As the oldest insulation contractor in North America, Guildfords takes great pride in its history. In May 1906, Robert Adams (R.A.) Guildford settled in Halifax and set up shop as a ship’s chandler, specializing in supplies for the still new steam-driven trans-Atlantic freighters.
The new mode of transport demanded new products. Guildford saw opportunity in providing insulation for the heat-sensitive steam engines and the many valves and moving parts required to keep the new vessels crossing the Atlantic. That focus on insulation is the common thread that weaves together the various Guildford operations stretching from 1906 to the present day.
In the 1950’s, already a notable 50-year old veteran of Atlantic Canada’s business community, Guildfords began to expand, taking full advantage of the post-war building boom. Substantial manufacturing divisions emerged and Guildfords became a Canadian leader in insulation products for “the basement furnace to the largest industrial job,” as their 50th anniversary brochure promised.
Guildford’s crews combed Nova Scotia’s beaches for eel-grass, which was stitched together between layers of kraft paper to make Seafelt, one of the first batt insulators for homes. The dried seaweed trapped air between its layers and kept heat from escaping through roofs. Seafelt was produced in the plant in Sable River near Shelburne, Nova Scotia. Ads bragged that for only $200, Seafelt could be added to the average six-room Nova Scotian home and save between $50 and $80 a year in home heating costs.
Another Guildford’s product, Purlboard, employed very different technology to produce a polyurethane roof and sidewall insulation. Alex Guildford installed the first laminate machine in North America to produce Purlboard after a scouting mission to ICI plants in England. Guildford’s was very much on the cutting edge of insulation products in the 1950’s and 1960’s.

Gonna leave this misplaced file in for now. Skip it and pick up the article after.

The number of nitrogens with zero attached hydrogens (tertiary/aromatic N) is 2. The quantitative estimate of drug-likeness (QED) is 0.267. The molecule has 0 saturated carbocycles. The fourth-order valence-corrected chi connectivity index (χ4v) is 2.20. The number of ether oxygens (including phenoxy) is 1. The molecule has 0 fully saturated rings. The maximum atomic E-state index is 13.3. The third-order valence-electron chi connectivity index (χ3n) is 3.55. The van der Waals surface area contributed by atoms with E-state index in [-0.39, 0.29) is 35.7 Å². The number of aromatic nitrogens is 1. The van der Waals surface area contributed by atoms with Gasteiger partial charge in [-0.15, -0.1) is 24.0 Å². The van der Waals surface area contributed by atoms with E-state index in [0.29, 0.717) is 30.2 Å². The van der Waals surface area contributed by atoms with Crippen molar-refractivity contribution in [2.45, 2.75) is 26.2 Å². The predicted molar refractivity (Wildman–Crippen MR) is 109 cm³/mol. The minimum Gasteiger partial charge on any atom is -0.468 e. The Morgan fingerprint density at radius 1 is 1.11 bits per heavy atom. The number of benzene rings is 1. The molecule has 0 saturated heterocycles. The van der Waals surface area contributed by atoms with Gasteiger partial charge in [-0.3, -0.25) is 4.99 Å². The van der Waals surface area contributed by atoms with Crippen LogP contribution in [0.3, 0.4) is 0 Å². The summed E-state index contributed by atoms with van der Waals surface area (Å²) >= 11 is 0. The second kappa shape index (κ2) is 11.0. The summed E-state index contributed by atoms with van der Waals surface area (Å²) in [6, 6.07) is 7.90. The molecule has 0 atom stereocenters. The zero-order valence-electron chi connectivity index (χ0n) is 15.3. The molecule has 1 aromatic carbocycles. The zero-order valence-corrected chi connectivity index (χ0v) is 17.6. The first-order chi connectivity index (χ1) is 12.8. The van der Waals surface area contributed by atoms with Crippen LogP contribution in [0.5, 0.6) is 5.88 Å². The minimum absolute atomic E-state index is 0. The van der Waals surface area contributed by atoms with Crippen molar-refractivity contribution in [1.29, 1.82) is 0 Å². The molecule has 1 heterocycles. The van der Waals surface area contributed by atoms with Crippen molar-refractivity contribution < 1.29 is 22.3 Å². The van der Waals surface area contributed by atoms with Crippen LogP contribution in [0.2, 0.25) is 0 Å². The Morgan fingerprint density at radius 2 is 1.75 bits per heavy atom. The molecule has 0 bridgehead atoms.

They stayed out in front when they became early converts to the use of Fiberglass, which eventually replaced Seafelt as the leading home attic batt insulator. A division of Guildford’s became involved in creating Fibreglass boats for the speedboat market under the brand Sablecraft, thanks to Alex’s interest in recreational sailing.
In the 1970’s and 1980’s, Guildford’s was a local force in building supplies distribution and installation services. Separate divisions concentrated on flooring, roofing, ceiling systems, insulation (domestic and industrial) industrial cleaning and even road emulsions. The 1980’s was all about expansion.
The expansion phase included becoming one of the first businesses to establish itself in the nascent Burnside Industrial Park in 1962. Today, Burnside is the largest business park north of Boston and east of Montreal and Guildfords continues to keep pace with its growth, exemplified by the recent construction of new corporate Headquarters on Guildford Avenue in the Park’s newest phase, the Atlantic Gateway Halifax Logistics Park. We are very proud to be the oldest, continously operating business in the Park.
The Company was owned and operated by four generations of the Guildford family from 1906 until 2000 when it was purchased by Multiglass International, an insulation distribution company headquartered in Brampton, Ontario.
The company has its Head Office in Dartmouth, NS and maintains a series of branch offices and operations throughout Atlantic Canada with locations in Sydney and Havre Boucher in Nova Scotia, St. John’s in Newfoundland as well as Moncton and Saint John in New Brunswick.